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Fernando Estrada lands tryout at Tottenham Hotspur Football Club

Waterloo Region Record

Many kids Fernando Estrada’s age have dreamed of playing professional soccer. But very few get this close, this quickly.

In April, the 14-year-old Cambridge native will be travelling to London, England, to take part in a two-week training camp with a youth academy run by English Premier League club Tottenham Hotspur. Estrada, a Grade 9 Jacob Hespeler Secondary School student, will have the rare chance to train and play in Premier League facilities, get tutored by the club’s youth coaches and showcase his talents against top English academy teams.

But above all, he has an opportunity to earn a scholarship to join Tottenham’s academy full-time.

“I didn’t believe it at first, I was just shocked” said Estrada, recalling the day a few weeks ago when he came home from school and his parents told him Tottenham had invited him to the training camp.

“But now, it’s nothing but excitement. I want that spot (in the academy) and I’m only thinking of working hard and playing my best so I can stay.”

Estrada caught the eyes of Tottenham’s scouts in December at the Tottenham Hotspur America Cup in Baltimore. The annual tournament features elite youth teams from the U.S., Canada and the U.S. Virgin Islands playing in front of the club’s global scouts, with standout players getting invited to April’s training camp.

After a strong performance in the Tottenham tournament, the scouts got a second look at Estrada at another December tournament in Florida and shortly after Christmas they invited him to the April camp.

“There was no question in my mind he was going to do well,” said Kevin de Serpa, head trainer and owner of Kitchener-based Ginga Soccer Academy, where Estrada has played for the past three years. “I told him before he went, ‘you have nothing to worry about, you do your thing and you’ll get noticed.'”

De Serpa started Ginga Soccer five years ago to provide opportunities for local youth payers looking to play professionally, earn scholarships or make national programs. The Kitchener native had multiple stints with Canada’s national team and played 12 years of professional soccer — including two years in Brazil, which is where he got the name “Ginga,” a Brazilian dance often used to describe the way the best players move.

The academy hosts training programs throughout the year and enters teams in the Canadian Academy of Futbol (CAF) league, joining other academy teams based around the Greater Toronto Area.

Because Ginga doesn’t have an under-15 team, Estrada played with Epic FC, a Toronto-based CAF team for the Tottenham tournament.

Prior to joining Ginga, Estrada had only played two years of rep soccer with Cambridge United, starting at the under-nine level. To that point his soccer experience was mostly playing pickup games with his three brothers and watching now-retired greats like Brazilians Ronaldo and Ronaldinho on TV with his parents Rachel and Mario — who played professional soccer himself in his native El Salvador.

de Serpa noticed the young midfielder’s potential right away.

“He’s such a natural talent, but when I give him information, he doesn’t waste it,” said de Serpa. “He takes it and gets it right away. I say to him ‘you’re going to make it,’ not just because of his skills on the field, but mentally as well.”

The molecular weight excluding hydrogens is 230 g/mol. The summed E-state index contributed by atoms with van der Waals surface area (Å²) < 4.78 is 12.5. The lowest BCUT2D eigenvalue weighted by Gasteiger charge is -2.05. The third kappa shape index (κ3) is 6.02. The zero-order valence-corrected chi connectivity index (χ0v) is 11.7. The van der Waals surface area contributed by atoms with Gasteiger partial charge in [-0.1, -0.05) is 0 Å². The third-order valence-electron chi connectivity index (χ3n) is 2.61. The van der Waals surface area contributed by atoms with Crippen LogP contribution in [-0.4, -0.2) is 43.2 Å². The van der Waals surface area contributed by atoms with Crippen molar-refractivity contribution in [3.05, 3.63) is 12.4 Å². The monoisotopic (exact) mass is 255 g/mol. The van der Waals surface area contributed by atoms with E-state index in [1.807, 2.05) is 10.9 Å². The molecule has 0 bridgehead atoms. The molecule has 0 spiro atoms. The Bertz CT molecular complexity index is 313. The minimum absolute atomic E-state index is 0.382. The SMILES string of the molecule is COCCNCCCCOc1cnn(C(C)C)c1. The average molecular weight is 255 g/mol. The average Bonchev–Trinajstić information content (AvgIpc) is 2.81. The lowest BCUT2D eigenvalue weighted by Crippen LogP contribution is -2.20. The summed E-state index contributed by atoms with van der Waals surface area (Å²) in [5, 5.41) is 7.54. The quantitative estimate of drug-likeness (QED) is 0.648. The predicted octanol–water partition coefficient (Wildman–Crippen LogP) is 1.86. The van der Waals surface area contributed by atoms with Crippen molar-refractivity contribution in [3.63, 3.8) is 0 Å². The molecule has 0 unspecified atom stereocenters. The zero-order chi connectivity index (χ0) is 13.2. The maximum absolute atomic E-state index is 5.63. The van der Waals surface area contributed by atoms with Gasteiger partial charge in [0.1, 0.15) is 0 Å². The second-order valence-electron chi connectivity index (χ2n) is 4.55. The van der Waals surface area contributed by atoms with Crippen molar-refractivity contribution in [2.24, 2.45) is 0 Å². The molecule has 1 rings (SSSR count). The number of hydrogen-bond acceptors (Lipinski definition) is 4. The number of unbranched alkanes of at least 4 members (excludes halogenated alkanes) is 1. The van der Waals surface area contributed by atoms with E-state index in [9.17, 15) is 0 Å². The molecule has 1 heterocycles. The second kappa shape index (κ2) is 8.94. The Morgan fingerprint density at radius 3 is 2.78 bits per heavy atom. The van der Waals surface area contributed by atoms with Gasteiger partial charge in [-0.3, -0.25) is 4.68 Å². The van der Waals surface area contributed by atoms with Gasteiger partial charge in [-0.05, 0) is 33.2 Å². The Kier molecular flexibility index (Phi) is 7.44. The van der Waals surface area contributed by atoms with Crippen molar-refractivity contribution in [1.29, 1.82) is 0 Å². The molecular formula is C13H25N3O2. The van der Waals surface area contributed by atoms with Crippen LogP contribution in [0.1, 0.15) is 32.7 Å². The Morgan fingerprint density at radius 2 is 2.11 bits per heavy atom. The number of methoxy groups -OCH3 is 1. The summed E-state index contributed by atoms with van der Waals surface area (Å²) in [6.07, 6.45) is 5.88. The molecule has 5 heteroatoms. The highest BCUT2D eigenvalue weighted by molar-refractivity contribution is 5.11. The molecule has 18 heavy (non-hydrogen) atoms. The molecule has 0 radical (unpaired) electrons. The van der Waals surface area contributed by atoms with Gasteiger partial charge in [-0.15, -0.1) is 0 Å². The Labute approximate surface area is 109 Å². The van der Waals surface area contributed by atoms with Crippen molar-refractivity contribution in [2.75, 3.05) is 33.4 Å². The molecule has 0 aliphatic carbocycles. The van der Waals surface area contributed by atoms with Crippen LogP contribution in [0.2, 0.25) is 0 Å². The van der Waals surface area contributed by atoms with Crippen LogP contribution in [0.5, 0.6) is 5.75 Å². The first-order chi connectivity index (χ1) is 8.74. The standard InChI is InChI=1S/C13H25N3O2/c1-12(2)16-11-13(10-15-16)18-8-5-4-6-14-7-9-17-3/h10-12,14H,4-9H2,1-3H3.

Through his connections from his playing days, de Serpa brings former pros to Ginga as guest trainers and sets up international trips for his players. Two years ago, Estrada and 13 other players spent 10 days training at an academy run by Spanish star Cesc Fabregas, after which Estrada spent two weeks with Barcelona club C.F. Damm’s academy.

“That helped me a lot because those players are born in that atmosphere of soccer and soccer only,” said Estrada. “I got to see how much more I needed to prove myself.”

Never shy with his praise, de Serpa gushes about Estrada’s exceptional vision and ball handling on the pitch, and his leadership ability and mental toughness off it. Estrada says that praise is special coming from de Serpa, because, “He’s already done it. To hear him say that I can make it, I can do it, it means a lot.”

De Serpa played his professional soccer in Norway, Portugal, Scotland, Spain and Brazil and hopes to use his experience to help Estrada and the many other players he believes can follow in his footsteps.

“When I was 15, I went to Benfica, Portugal myself and there was no one to guide me and tell me what to watch out for,” said de Serpa. “I want to give them my experience and as much guidance as I can.”

One thing de Serpa has never sugar-coated is the amount of work and commitment it takes to make it at the next level. But that’s never fazed Estrada.

“I love the hard work,” Estrada said. “It shows the true the desire for the sport, the passion for the sport and how far you can go.”

As Estrada counts down the days until April’s training camp, he’ll continue training at indoor sessions with Ginga. While this type of opportunity could overwhelm some teenagers, de Serpa isn’t worried about his young pupil.

“He’s well beyond his years,” said de Serpa. “He’s a very humble kid. He’s the type of player who picks up his teammates and pushes them to do more.

“I think he’s going to set the standard for players from this area.”

Justin Fauteux’s column appears on Wednesdays. He can be reached at , Twitter: @JustinFauteux